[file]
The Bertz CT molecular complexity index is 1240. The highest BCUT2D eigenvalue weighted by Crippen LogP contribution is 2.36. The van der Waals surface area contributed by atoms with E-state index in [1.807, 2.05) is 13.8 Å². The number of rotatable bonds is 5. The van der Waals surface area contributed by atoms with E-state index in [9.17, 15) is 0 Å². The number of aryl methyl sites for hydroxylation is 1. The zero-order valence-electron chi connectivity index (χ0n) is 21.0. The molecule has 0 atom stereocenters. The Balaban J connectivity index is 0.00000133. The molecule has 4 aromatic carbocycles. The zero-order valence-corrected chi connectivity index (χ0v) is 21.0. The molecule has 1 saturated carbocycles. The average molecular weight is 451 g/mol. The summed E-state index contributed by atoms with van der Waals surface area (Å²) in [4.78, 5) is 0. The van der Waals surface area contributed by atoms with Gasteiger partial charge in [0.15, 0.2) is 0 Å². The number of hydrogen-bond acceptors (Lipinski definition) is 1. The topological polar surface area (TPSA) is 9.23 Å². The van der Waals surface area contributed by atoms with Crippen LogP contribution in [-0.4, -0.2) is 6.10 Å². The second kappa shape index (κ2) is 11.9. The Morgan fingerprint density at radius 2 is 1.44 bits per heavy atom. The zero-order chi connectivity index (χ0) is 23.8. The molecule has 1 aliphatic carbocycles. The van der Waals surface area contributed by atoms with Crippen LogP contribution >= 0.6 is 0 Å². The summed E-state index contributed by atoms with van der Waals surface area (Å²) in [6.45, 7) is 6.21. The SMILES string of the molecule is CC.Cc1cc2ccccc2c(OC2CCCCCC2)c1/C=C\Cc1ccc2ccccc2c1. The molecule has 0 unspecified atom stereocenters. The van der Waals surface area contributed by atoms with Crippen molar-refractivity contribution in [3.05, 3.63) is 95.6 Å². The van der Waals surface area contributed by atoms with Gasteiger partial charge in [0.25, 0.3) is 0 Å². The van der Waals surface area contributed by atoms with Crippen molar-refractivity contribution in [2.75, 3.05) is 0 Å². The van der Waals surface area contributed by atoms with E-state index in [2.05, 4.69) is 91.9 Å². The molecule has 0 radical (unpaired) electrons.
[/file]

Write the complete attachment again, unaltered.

The Bertz CT molecular complexity index is 1240. The highest BCUT2D eigenvalue weighted by Crippen LogP contribution is 2.36. The van der Waals surface area contributed by atoms with E-state index in [1.807, 2.05) is 13.8 Å². The number of rotatable bonds is 5. The van der Waals surface area contributed by atoms with E-state index in [9.17, 15) is 0 Å². The number of aryl methyl sites for hydroxylation is 1. The zero-order valence-electron chi connectivity index (χ0n) is 21.0. The molecule has 0 atom stereocenters. The Balaban J connectivity index is 0.00000133. The molecule has 4 aromatic carbocycles. The zero-order valence-corrected chi connectivity index (χ0v) is 21.0. The molecule has 1 saturated carbocycles. The average molecular weight is 451 g/mol. The summed E-state index contributed by atoms with van der Waals surface area (Å²) in [4.78, 5) is 0. The van der Waals surface area contributed by atoms with Gasteiger partial charge in [0.15, 0.2) is 0 Å². The number of hydrogen-bond acceptors (Lipinski definition) is 1. The topological polar surface area (TPSA) is 9.23 Å². The van der Waals surface area contributed by atoms with Crippen LogP contribution in [-0.4, -0.2) is 6.10 Å². The second kappa shape index (κ2) is 11.9. The Morgan fingerprint density at radius 2 is 1.44 bits per heavy atom. The zero-order chi connectivity index (χ0) is 23.8. The molecule has 1 aliphatic carbocycles. The van der Waals surface area contributed by atoms with Crippen LogP contribution >= 0.6 is 0 Å². The summed E-state index contributed by atoms with van der Waals surface area (Å²) in [6.45, 7) is 6.21. The SMILES string of the molecule is CC.Cc1cc2ccccc2c(OC2CCCCCC2)c1/C=C\Cc1ccc2ccccc2c1. The molecule has 0 unspecified atom stereocenters. The van der Waals surface area contributed by atoms with Crippen molar-refractivity contribution in [3.05, 3.63) is 95.6 Å². The van der Waals surface area contributed by atoms with Gasteiger partial charge in [0.25, 0.3) is 0 Å². The van der Waals surface area contributed by atoms with Crippen molar-refractivity contribution in [2.75, 3.05) is 0 Å². The van der Waals surface area contributed by atoms with E-state index in [2.05, 4.69) is 91.9 Å². The molecule has 0 radical (unpaired) electrons.